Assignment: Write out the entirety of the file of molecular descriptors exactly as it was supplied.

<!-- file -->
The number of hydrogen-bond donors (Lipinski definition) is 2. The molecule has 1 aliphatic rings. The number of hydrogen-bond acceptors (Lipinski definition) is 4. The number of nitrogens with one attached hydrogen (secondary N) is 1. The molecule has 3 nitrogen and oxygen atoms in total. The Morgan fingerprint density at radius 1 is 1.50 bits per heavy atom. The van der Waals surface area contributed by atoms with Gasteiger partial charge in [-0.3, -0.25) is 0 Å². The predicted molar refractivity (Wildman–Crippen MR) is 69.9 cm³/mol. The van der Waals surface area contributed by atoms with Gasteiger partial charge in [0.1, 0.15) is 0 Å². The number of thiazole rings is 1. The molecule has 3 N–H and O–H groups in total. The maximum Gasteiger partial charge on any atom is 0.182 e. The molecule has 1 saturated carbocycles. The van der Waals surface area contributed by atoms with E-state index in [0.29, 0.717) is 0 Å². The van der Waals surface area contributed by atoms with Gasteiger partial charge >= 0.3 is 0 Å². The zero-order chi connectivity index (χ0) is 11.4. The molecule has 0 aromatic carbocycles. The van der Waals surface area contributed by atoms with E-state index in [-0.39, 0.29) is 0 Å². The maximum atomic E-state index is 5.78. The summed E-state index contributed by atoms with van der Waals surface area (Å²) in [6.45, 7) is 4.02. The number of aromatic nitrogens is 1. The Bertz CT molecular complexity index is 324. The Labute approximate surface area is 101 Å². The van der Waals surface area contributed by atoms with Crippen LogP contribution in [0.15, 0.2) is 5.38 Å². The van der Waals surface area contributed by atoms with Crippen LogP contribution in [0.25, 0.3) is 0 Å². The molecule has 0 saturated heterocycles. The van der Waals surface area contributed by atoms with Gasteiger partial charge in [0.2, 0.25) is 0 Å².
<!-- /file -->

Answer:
The number of hydrogen-bond donors (Lipinski definition) is 2. The molecule has 1 aliphatic rings. The number of hydrogen-bond acceptors (Lipinski definition) is 4. The number of nitrogens with one attached hydrogen (secondary N) is 1. The molecule has 3 nitrogen and oxygen atoms in total. The Morgan fingerprint density at radius 1 is 1.50 bits per heavy atom. The van der Waals surface area contributed by atoms with Gasteiger partial charge in [-0.3, -0.25) is 0 Å². The predicted molar refractivity (Wildman–Crippen MR) is 69.9 cm³/mol. The van der Waals surface area contributed by atoms with Gasteiger partial charge in [0.1, 0.15) is 0 Å². The number of thiazole rings is 1. The molecule has 3 N–H and O–H groups in total. The maximum Gasteiger partial charge on any atom is 0.182 e. The molecule has 1 saturated carbocycles. The van der Waals surface area contributed by atoms with E-state index in [0.29, 0.717) is 0 Å². The van der Waals surface area contributed by atoms with Gasteiger partial charge >= 0.3 is 0 Å². The zero-order chi connectivity index (χ0) is 11.4. The molecule has 0 aromatic carbocycles. The van der Waals surface area contributed by atoms with E-state index in [-0.39, 0.29) is 0 Å². The maximum atomic E-state index is 5.78. The summed E-state index contributed by atoms with van der Waals surface area (Å²) in [6.45, 7) is 4.02. The number of aromatic nitrogens is 1. The Bertz CT molecular complexity index is 324. The Labute approximate surface area is 101 Å². The van der Waals surface area contributed by atoms with Crippen LogP contribution in [0.15, 0.2) is 5.38 Å². The van der Waals surface area contributed by atoms with Crippen LogP contribution in [0.25, 0.3) is 0 Å². The molecule has 0 saturated heterocycles. The van der Waals surface area contributed by atoms with Gasteiger partial charge in [0.2, 0.25) is 0 Å².